Social Financial Grant and Poverty Alleviation in South Africa


  • Collins Ngwakwe University of Limpopo
  • Badar A. Iqbal Visiting Faculty; Department of Commerce, Aligarh University, Aligarh India and External Fellow (Economy) West Africa Institute; West Africa.


financial grant is seen as an avenue to reduce poverty, inequality and to improve equitable economic development. Objective. The objective of this paper is to examine the effect of social financial grant increases on poverty alleviation in South Africa. Prior work. The paper inclines on the poverty theories of economic growth, which highlights the use of social financial grants to achieve poverty reduction and equitable economic growth. Approach. The paper applies a quantitative approach; data on social grants were collected from the publications of the South African department of statistics and the South African social security agency. The ensuing cross-sectional data were analysed using the structural equation modelling approach. Findings: the findings indicate that, amongst the seven types, only three namely, the grants for old age, grants for disability and grants for supporting a child enhances reduction in inequality. On the contrary, four of the seven social grant types enhances reduction in poverty level; these are the grants for war veterans, aid grants, grants for dependency and grants for fostering a child. Implications. The paper highlights policy implications of the findings, which includes inter alia, that policy makers may target poverty reduction or inequality reduction using specific social grant types. Findings from this paper provide an avenue for further research to assess poverty and inequality reduction through these social grant types in other developing economies. Such research should check if this current research result, which is based on South African data is replicable using social grant data from other developing countries. Value. This paper uniquely applies the SEM model to evaluate poverty and inequality implication of social grants in South Africa.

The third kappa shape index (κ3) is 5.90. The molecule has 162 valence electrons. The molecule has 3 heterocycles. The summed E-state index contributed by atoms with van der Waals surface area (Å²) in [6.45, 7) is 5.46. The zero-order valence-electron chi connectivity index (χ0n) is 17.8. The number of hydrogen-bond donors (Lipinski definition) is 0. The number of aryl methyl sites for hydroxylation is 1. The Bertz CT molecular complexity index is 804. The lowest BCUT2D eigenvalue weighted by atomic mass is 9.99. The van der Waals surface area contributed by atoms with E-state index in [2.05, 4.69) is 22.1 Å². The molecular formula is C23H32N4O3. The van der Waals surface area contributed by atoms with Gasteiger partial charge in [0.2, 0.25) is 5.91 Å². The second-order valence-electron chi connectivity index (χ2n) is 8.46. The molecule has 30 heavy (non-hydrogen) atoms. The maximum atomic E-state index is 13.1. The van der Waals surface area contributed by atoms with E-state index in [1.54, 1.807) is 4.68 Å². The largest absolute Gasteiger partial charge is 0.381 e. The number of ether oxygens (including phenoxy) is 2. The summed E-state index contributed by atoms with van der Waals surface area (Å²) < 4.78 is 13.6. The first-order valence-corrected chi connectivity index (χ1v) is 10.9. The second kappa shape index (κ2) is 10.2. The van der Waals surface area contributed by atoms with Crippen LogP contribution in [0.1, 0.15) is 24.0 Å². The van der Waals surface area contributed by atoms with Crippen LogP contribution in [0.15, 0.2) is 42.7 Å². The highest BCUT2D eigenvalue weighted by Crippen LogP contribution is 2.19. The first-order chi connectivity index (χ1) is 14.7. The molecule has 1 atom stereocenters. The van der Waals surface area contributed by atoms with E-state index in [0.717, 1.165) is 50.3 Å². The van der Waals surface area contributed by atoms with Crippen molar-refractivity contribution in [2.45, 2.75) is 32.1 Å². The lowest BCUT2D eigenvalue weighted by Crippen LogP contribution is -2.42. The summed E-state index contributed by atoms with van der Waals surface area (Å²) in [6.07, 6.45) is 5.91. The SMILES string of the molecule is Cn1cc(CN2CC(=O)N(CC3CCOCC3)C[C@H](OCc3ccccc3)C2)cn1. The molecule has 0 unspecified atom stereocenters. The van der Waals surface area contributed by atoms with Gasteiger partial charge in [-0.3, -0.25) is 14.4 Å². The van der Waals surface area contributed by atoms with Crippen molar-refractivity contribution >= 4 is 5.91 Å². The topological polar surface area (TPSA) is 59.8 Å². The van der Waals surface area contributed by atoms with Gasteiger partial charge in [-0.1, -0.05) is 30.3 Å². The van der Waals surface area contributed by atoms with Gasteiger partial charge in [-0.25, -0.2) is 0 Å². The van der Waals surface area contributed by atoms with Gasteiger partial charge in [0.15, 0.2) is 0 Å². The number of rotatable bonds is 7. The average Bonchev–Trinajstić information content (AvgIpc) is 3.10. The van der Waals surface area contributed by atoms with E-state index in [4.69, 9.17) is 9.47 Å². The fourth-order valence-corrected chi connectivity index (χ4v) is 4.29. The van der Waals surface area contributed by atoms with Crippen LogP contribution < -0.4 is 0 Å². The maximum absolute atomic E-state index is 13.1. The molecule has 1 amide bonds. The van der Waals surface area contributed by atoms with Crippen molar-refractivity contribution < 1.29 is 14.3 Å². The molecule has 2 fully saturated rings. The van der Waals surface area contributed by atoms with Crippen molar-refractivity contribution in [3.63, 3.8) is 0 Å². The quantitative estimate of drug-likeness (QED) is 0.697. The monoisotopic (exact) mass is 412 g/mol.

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Economic Development, Technological Change, and Growth